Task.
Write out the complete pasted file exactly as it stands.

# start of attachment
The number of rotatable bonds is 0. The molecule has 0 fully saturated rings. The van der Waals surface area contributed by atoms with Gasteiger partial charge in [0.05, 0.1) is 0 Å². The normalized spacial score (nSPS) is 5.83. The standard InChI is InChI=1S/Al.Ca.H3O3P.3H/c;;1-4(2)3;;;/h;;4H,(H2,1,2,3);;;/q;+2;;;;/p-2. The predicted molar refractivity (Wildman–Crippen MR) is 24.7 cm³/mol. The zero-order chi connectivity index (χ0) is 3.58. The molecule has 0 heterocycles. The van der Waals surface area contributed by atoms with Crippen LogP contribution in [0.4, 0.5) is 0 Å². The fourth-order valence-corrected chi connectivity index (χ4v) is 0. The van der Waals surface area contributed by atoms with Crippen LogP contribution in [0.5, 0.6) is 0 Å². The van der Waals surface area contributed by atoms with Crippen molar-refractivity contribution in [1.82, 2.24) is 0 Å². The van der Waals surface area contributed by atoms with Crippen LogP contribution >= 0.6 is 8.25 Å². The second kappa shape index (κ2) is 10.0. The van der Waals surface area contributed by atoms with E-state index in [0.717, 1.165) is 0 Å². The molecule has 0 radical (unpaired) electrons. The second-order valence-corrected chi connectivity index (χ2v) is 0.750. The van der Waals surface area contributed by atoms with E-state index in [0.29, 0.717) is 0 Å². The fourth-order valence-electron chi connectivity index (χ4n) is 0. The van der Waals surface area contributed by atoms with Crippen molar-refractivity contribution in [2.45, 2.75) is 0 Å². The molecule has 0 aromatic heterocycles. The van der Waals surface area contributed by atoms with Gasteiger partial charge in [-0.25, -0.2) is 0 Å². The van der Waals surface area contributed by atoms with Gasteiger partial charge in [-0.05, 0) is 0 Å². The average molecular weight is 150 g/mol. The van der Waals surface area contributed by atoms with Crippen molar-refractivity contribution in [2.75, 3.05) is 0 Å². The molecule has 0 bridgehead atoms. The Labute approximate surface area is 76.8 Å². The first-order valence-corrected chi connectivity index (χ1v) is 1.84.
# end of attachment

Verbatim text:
The number of rotatable bonds is 0. The molecule has 0 fully saturated rings. The van der Waals surface area contributed by atoms with Gasteiger partial charge in [0.05, 0.1) is 0 Å². The normalized spacial score (nSPS) is 5.83. The standard InChI is InChI=1S/Al.Ca.H3O3P.3H/c;;1-4(2)3;;;/h;;4H,(H2,1,2,3);;;/q;+2;;;;/p-2. The predicted molar refractivity (Wildman–Crippen MR) is 24.7 cm³/mol. The zero-order chi connectivity index (χ0) is 3.58. The molecule has 0 heterocycles. The van der Waals surface area contributed by atoms with Crippen LogP contribution in [0.4, 0.5) is 0 Å². The fourth-order valence-corrected chi connectivity index (χ4v) is 0. The van der Waals surface area contributed by atoms with Crippen LogP contribution in [0.5, 0.6) is 0 Å². The van der Waals surface area contributed by atoms with Crippen molar-refractivity contribution in [1.82, 2.24) is 0 Å². The van der Waals surface area contributed by atoms with Crippen LogP contribution >= 0.6 is 8.25 Å². The second kappa shape index (κ2) is 10.0. The van der Waals surface area contributed by atoms with E-state index in [0.717, 1.165) is 0 Å². The molecule has 0 radical (unpaired) electrons. The second-order valence-corrected chi connectivity index (χ2v) is 0.750. The van der Waals surface area contributed by atoms with E-state index in [0.29, 0.717) is 0 Å². The fourth-order valence-electron chi connectivity index (χ4n) is 0. The van der Waals surface area contributed by atoms with Crippen molar-refractivity contribution in [2.45, 2.75) is 0 Å². The molecule has 0 aromatic heterocycles. The van der Waals surface area contributed by atoms with Gasteiger partial charge in [-0.25, -0.2) is 0 Å². The van der Waals surface area contributed by atoms with Gasteiger partial charge in [-0.05, 0) is 0 Å². The average molecular weight is 150 g/mol. The van der Waals surface area contributed by atoms with Crippen molar-refractivity contribution in [2.75, 3.05) is 0 Å². The molecule has 0 bridgehead atoms. The Labute approximate surface area is 76.8 Å². The first-order valence-corrected chi connectivity index (χ1v) is 1.84.